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In Honduras Opposition demands 'rigged' vote be canceled

Honduras' leftwing opposition is demanding a presidential election held two weeks ago be scrapped and its results annulled, alleging it was "rigged" in favor of incumbent President Juan Orlando Hernandez.

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The presidential candidate for Honduras' Opposition Alliance against the Dictatorship, Salvador Nasralla (center L), asks to annul the results of the still-unresolved November 26 vote play

The presidential candidate for Honduras' Opposition Alliance against the Dictatorship, Salvador Nasralla (center L), asks to annul the results of the still-unresolved November 26 vote

(AFP)

Honduras' leftwing opposition is demanding a presidential election held two weeks ago be scrapped and its results annulled, alleging it was "rigged" in favor of incumbent President Juan Orlando Hernandez.

The Alliance Against the Dictatorship coalition backing Hernandez's chief rival in the poll, Salvador Nasralla, lodged the demand late Friday with the Supreme Electoral Tribunal.

Both Hernandez and Nasralla claimed victory after the November 26 election.

The electoral tribunal has not declared any winner, though has released complete results showing Hernandez ended up scoring a very slender advantage over Nasralla -- despite an initial count putting Nasralla comfortably in the lead.

It said Hernandez received 42.98 percent of the ballots, while Nasralla got 41.38 percent. But it said that count could be subject to appeal.

The small Central American nation of 10 million has been mired in uncertainty since the election, with competing demonstrations for Hernandez and Nasralla.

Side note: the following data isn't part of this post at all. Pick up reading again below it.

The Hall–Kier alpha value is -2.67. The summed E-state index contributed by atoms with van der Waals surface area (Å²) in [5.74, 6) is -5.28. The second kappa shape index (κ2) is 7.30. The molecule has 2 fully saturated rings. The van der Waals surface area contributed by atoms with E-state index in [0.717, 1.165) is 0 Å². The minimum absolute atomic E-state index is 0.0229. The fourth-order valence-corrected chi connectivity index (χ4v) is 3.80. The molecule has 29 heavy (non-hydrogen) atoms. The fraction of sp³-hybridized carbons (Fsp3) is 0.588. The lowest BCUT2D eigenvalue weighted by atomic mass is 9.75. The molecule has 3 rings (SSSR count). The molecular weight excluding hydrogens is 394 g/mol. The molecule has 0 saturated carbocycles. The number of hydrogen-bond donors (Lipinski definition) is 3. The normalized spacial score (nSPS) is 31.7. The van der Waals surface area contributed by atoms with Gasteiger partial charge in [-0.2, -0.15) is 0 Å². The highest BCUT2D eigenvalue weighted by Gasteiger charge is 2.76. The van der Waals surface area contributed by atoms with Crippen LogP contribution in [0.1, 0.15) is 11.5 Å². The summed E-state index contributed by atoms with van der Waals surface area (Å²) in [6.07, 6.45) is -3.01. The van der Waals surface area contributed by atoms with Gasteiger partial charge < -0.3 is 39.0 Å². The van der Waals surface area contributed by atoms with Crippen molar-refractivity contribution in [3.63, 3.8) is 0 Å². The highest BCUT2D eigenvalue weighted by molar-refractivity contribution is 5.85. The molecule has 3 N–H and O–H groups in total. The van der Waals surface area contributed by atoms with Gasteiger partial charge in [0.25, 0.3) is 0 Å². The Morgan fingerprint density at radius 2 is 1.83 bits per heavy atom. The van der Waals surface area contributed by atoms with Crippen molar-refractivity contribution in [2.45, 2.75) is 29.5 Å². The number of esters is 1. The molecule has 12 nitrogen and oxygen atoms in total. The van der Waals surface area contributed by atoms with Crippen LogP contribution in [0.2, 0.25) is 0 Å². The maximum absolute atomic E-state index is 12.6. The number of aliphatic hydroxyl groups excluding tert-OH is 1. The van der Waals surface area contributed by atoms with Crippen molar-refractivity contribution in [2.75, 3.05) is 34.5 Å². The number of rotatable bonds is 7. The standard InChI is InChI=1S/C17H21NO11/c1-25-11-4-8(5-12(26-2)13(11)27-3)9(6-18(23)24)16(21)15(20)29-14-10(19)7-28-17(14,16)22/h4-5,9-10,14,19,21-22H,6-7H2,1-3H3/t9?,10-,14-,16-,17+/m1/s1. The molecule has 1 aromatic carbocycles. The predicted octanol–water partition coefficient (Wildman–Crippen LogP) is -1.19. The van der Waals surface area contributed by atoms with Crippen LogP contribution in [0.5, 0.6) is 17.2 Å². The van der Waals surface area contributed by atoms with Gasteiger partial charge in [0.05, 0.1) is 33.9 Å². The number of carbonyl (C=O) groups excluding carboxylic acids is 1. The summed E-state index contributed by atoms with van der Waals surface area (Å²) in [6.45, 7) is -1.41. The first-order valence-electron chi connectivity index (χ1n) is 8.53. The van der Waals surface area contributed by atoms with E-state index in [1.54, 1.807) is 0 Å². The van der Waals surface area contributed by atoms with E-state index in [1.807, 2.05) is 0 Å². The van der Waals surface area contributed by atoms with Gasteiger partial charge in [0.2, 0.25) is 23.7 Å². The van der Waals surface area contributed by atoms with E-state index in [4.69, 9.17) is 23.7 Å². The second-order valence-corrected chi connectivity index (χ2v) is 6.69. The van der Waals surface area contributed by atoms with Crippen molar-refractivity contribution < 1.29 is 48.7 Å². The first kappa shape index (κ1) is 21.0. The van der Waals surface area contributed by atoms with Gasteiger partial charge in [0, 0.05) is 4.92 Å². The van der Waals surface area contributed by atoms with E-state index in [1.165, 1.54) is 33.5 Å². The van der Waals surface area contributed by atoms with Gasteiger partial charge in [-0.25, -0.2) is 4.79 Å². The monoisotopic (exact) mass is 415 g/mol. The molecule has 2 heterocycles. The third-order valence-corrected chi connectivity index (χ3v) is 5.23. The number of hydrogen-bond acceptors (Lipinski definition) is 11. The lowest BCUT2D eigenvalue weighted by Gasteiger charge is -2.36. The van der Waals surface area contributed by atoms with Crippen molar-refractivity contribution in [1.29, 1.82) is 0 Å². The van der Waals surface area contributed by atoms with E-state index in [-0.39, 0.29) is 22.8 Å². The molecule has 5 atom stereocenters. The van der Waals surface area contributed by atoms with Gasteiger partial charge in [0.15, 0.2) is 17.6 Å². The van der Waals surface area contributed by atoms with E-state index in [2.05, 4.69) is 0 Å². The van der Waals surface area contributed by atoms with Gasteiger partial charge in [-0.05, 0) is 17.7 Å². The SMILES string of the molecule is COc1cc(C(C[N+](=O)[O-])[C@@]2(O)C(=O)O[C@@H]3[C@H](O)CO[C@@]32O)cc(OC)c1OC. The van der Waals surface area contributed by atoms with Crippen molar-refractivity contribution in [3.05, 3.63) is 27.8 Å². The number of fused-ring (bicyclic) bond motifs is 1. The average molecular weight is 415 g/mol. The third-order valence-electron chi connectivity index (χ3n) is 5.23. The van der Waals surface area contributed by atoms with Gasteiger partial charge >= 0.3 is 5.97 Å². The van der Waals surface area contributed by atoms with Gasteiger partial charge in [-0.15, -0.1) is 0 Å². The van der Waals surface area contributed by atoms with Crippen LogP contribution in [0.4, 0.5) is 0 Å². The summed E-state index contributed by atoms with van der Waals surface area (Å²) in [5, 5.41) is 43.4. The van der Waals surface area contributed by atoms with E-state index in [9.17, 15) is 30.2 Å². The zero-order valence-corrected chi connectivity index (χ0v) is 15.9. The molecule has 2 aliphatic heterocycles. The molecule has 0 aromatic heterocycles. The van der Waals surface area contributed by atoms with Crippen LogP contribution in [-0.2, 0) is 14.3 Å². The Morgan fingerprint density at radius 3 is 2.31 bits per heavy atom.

Sporadic violence has occurred, prompting Hernandez to order a state of emergency with a nighttime curfew.

Police, however, have said they will not repress anti-Hernandez protests.

Amnesty International denounced "dangerous and illegal tactics" to silence dissent.

It said at least 14 people have been killed since the election, but there was no confirmation from police or other officials of that toll, at least in relation to the political crisis.

Nasralla, a 64-year-old former TV presenter with minimal political experience, insists the vote was "rigged" to deny him a clear victory.

He initially demanded a partial, then a full recount before the opposition upped the ante further with the request to scrap the presidential election.

The Supreme Electoral Tribunal on Thursday started with a partial recount. But no observers from the opposition took part, making it unlikely that its results would appease Nasralla's camp.

The conservative Liberal Party -- which is not part of the leftwing alliance -- is calling for a cancellation not only of the presidential election but also legislative and local elections that also took place on November 26, and which gave the advantage to Hernandez's rightwing National Party.

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